Pastel Two Rajasthani Men With Camels - Mark Clark's Art By Medium 1

Oil on canvas/board

Oil on board has been my most common surface to paint on. Often I use gesso board, unless it’s a large scale painting or commission, then I use linen, primed canvas. The purpose of the primer is to prevent oil soaking into the canvas. My painting technique is to sketch the subject matter in raw umber paint, usually using it with some white spirit as a wash to get the tonality before I start to paint. Then I apply the colour, layering as required. I block in the colour and then build up and refine the image on top.

Oil on copper

When I work on copper I re-use my old copper etching plates. This is a traditional surface dating back centuries, a technique used by Rembrandt in the 17th century where it was referred to as ‘copper as canvas’ as the most well-known surface for oil is canvas.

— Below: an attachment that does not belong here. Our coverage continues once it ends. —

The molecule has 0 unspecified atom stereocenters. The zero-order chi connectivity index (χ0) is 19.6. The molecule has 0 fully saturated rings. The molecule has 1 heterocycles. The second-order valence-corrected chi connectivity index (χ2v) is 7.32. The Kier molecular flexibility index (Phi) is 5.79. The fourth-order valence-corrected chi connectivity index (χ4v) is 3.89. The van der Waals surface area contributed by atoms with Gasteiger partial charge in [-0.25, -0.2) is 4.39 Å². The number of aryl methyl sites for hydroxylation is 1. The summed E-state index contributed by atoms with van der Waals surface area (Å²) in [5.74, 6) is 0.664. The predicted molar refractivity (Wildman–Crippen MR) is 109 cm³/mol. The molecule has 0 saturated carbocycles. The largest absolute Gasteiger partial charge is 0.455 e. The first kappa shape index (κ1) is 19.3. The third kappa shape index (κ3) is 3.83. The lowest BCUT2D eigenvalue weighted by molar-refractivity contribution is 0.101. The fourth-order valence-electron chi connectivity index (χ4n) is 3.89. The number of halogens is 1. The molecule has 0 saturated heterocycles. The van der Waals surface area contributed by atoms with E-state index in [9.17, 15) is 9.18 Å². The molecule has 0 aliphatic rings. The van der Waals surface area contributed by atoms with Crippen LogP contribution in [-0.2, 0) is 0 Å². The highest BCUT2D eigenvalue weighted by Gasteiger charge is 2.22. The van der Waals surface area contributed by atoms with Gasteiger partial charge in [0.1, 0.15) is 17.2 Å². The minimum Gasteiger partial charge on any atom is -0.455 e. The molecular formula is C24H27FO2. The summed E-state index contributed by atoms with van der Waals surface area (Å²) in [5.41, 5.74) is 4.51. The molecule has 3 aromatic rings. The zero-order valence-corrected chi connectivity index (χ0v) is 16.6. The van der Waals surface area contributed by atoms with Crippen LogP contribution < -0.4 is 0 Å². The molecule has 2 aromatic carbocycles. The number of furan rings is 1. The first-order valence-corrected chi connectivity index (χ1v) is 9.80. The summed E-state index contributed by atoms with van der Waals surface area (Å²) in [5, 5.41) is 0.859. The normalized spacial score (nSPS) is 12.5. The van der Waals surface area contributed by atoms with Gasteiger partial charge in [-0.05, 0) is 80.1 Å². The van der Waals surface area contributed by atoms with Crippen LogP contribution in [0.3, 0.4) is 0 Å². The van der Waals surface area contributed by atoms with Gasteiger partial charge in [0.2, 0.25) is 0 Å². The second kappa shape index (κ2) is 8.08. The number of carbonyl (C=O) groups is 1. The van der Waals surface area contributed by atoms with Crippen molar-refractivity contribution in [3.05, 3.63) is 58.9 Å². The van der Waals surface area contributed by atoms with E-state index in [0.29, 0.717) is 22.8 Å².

Preparing a copper plate:

To prepare the surface, or substrate, on copper involves detailed preparation. I abrade the surface to get a roughed up ‘tooth’ on it so the paint doesn’t slide around. Then is the interesting part – to stop the oil and copper creating a verdigris – the pigments in copper that become the green-ish patina when copper is mixed with other chemicals. If you think of the Statue of Liberty, that is a prime example of verdigris. Clearly my clients don’t want their artworks to slowly change colour over time so I need to prepare the ground surface perfectly.

When my clients purchase or commission an oil on copper they have the benefit of an etched plate on the back – there will be a blog about how the etching process works, but imagine you buy an artwork and look at the back to see another artwork there! It adds to the provenance of the piece of art, a whole other story to tell!

Oil Painting Rajasthani Woman in Interior - Mark Clark's Art By Medium 1

Oil Painting Rajasthani Man In Ochre - Mark Clark's Art By Medium 1

Oil Painting Marwari Horse Rearing - Mark Clark's Art By Medium